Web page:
“Moria… You fear to go into those mines. The dwarves delved too greedily and too deep. You know what they awoke in the darkness of Khazad-dum… shadow and flame.”
-Saruman (3:59 in clip above)
As Americans, we often take an overly individualistic perspective on adultery.We fail to see that this sin impacts the community and generations (e.g. Exodus 34:7, Deuteronomy 22:22, etc.).
That is not to say that the community or parents/grandparents are responsible for the cheater’s sinful choices and actions. The cheater alone bears responsibility for choosing and acting in defiance to God’s clear prohibition regarding adultery (e.g. Ezekiel 18:20).
However, Scripture is clear that sin does impact generations (e.g. Exodus 34:7, Romans 5:12, etc). Certainly, something as evil as adultery does as well.
I say this to point to the spiritual reality many of faithful spouses have experienced:
An ancient evil was awakened when we discovered the infidelity in the cheating spouse. It was merely the tip of the iceberg in a family system containing many dark secrets they preferred to keep buried and hidden forever.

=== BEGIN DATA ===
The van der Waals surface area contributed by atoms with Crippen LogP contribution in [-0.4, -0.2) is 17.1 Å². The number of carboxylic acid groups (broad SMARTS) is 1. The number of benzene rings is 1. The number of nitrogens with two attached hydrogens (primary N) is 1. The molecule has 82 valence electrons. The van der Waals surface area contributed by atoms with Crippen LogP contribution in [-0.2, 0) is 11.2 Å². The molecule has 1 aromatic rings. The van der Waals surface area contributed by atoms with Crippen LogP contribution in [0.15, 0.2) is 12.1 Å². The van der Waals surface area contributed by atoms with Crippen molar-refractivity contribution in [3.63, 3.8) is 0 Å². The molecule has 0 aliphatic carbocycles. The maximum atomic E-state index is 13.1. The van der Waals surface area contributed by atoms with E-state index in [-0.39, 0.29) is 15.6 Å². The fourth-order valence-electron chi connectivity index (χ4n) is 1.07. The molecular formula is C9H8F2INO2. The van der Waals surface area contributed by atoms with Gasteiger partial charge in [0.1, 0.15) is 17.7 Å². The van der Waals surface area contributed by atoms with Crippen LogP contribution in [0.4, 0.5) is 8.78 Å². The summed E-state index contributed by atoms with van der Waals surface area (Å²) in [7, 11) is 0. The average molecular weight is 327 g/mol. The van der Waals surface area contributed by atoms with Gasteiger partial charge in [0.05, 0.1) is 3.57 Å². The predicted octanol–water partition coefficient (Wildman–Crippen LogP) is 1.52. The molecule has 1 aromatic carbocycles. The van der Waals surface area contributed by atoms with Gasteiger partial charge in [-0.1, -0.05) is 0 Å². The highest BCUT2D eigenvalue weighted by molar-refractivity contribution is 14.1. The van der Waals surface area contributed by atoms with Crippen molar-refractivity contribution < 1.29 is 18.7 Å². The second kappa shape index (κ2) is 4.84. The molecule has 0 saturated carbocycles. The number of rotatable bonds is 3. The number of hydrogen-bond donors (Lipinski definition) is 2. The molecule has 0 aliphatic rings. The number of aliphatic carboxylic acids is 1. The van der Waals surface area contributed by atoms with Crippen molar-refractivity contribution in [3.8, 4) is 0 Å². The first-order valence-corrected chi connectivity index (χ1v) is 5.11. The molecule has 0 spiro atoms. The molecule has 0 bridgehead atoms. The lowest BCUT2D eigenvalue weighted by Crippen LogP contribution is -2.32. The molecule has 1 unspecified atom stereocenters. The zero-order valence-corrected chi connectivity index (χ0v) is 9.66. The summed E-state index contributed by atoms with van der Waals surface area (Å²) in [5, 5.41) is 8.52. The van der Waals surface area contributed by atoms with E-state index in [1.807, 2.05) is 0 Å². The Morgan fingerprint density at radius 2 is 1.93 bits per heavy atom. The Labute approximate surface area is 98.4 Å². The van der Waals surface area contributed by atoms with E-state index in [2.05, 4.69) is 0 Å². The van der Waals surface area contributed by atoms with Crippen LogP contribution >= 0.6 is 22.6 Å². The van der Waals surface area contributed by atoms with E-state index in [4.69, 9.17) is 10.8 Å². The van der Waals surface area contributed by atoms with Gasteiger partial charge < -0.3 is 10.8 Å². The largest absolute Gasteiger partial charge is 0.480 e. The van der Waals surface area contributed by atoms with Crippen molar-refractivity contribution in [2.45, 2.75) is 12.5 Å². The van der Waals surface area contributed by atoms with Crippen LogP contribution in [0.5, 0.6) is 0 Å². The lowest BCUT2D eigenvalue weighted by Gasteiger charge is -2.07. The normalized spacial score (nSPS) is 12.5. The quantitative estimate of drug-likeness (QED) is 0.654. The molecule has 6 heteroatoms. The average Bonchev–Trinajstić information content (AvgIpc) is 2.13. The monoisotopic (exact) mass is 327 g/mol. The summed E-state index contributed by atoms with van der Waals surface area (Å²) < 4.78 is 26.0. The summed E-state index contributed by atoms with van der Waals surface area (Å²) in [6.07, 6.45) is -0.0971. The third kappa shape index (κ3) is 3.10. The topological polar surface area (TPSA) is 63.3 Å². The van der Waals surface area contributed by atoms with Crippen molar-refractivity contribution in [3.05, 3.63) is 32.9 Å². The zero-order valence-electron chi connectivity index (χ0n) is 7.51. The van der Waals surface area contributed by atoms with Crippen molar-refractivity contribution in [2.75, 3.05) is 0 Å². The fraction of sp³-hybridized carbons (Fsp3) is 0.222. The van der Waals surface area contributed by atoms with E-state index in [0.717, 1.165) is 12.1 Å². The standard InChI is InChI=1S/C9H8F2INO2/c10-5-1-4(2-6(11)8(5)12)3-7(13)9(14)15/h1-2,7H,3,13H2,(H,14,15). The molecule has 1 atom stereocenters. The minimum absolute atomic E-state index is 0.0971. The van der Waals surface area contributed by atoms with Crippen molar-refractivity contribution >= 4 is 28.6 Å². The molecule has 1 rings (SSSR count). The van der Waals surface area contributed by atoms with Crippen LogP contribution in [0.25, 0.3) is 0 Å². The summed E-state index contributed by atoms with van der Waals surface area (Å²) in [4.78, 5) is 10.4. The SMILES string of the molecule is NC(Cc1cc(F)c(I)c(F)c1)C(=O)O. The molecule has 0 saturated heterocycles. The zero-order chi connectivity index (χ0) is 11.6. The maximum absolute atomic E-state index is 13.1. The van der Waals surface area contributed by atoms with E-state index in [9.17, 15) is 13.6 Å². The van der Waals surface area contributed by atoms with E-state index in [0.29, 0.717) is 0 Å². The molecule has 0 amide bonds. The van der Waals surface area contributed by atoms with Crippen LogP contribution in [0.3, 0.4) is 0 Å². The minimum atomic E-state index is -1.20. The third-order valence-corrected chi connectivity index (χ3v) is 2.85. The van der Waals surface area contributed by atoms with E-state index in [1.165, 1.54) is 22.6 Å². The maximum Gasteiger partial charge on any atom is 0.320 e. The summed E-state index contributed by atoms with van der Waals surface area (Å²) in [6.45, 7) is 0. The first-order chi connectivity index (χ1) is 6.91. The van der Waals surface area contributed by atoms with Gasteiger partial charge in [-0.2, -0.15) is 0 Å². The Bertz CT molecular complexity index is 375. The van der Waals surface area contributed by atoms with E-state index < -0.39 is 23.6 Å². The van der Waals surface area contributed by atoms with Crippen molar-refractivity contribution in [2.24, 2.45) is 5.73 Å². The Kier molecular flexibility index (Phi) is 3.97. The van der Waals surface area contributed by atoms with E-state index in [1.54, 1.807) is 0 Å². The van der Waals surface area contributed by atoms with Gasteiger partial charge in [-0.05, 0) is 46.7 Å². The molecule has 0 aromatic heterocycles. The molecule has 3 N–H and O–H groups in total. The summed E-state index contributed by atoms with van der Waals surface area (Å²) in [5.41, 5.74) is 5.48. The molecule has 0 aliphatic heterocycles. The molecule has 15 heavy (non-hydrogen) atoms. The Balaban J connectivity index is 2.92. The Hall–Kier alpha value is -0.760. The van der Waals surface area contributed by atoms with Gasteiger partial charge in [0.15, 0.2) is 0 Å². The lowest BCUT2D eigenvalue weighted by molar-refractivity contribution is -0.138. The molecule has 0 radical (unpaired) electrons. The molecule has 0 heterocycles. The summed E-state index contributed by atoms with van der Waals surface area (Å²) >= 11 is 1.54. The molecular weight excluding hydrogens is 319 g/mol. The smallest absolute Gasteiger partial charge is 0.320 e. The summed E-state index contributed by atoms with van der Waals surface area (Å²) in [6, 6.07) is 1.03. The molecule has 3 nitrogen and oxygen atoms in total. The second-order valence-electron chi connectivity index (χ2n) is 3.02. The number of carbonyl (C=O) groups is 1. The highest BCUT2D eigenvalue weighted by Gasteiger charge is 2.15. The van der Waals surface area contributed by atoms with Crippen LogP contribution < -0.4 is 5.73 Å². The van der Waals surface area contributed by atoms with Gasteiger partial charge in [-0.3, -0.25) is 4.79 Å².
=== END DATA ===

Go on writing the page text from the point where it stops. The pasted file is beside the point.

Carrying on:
There’s a saying, “The apple does not fall far from the tree” to describe this spiritual truth about how children often repeat the deeds of their parents–both good and ill. I am convinced this is true of infidelity as well.
It is another reason why rebuilding a marriage following infidelity discovery is so difficult and such a miracle if it happens. The faithful spouse is contending not only with the issues of the cheater but also the issues of the dysfunctional family system that trained and made him or her.
That is the herculean task in front of a faithful spouse and his/her cheater if they decide to rebuild (assuming repentance on the part of the cheater, of course). It is an impossible task if the cheater is unwilling to put his/her house in order, so to speak. That may include confronting family in love and/or ending family relationships with individuals given over to wickedness.
Jesus teaches us to count the cost (e.g. Luke 14:28).
The wise faithful spouse counts the cost of the marriage rebuild first even if given a really repentant cheater. Is this something I am willing to endure and is this something my unfaithful spouse is willing to handle? It is costly. And a faithful spouse dealing with even a repentant cheater is not told he or she must pay the cost to rebuild (e.g. Mt. 5:32, Mt. 19:9, etc).